Just saying that God caused Himself to exist without even giving a hint as
to how He managed to accomplish that interesting task is as vacuous as
saying the Universe cause itself to exist with no attempt at a explanation
of how it works.
>> The following sentence has identical informational content: "in the
>> beginning was stuff, and the stuff was with stuff, and stuff was stuff".
>> Funny ASCII characters do not make things more profound.
> > Logos is not a meaningless term,
Logos has more meanings than you can shake a stick at, none of them
profound; "Logos" can mean a reason or a speech or a word or a opinion or a
wish or a cause or a account or a explanation or many other things; when
religion says "in the beginning there was logos" it means "stuff"; but I do
admit that "logos" sounds cooler than "stuff" and is more impressive to the
> and therefore the above expresses a meaningful idea about the notion of
Yes, the sentence "at the beginning of stuff there was stuff" is not only
meaningful it is also without question true, its just not very deep. Oh
well, you got 2 out of 3.
> which is almost word-for-word identical to Keppler's quote below.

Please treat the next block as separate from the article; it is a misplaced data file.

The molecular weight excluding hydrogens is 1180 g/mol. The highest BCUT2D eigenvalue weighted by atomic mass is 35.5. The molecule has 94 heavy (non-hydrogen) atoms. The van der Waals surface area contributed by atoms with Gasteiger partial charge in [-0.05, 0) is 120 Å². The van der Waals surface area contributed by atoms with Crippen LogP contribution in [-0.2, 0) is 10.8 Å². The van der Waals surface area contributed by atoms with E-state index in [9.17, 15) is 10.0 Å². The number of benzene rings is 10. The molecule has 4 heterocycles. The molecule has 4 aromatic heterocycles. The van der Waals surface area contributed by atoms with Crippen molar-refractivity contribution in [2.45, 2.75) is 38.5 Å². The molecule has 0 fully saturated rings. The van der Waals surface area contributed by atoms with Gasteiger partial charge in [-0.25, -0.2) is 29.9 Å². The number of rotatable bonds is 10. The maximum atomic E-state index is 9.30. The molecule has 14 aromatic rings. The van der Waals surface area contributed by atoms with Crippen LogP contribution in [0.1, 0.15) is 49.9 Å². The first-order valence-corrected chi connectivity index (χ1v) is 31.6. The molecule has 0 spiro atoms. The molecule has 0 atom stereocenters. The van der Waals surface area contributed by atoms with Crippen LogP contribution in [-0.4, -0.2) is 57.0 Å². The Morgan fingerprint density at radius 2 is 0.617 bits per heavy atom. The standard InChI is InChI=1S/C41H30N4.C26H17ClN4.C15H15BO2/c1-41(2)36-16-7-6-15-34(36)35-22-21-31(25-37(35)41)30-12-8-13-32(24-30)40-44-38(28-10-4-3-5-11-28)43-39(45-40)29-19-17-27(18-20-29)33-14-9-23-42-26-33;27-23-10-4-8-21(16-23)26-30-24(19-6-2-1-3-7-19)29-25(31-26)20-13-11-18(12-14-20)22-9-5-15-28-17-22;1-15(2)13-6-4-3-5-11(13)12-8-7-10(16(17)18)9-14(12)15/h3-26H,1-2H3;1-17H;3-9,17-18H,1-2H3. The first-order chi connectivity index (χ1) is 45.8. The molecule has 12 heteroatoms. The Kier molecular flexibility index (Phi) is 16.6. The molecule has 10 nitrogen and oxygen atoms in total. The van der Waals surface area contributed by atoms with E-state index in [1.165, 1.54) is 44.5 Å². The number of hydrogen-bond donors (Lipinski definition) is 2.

If God is geometry like Kepler thought then I'm not a atheist. If God is an
ashtray then I'm not a atheist either.
> mathematics is a form of theologh.
OK two can play this silly word game, theology is the study of the
> > Only a fool would say truth does not exist so with that definition God
>> certainly exists.
> > Ahh, so you are not an atheist after all.
In the English language I'm a atheist but In the Jasonresch language I am
not, the definition of "God" in that language is whatever it takes to be
able to say "I believe in God". The important thing is to be able to chant
those 4 words in your mantra, what the words actually mean is of only
> This is not re-inventing language to keep the ASCII letters "God", this
> concept of God has existed in Hinduism for thousands of years.
I might be impressed if only you had bothered to say what "this" is.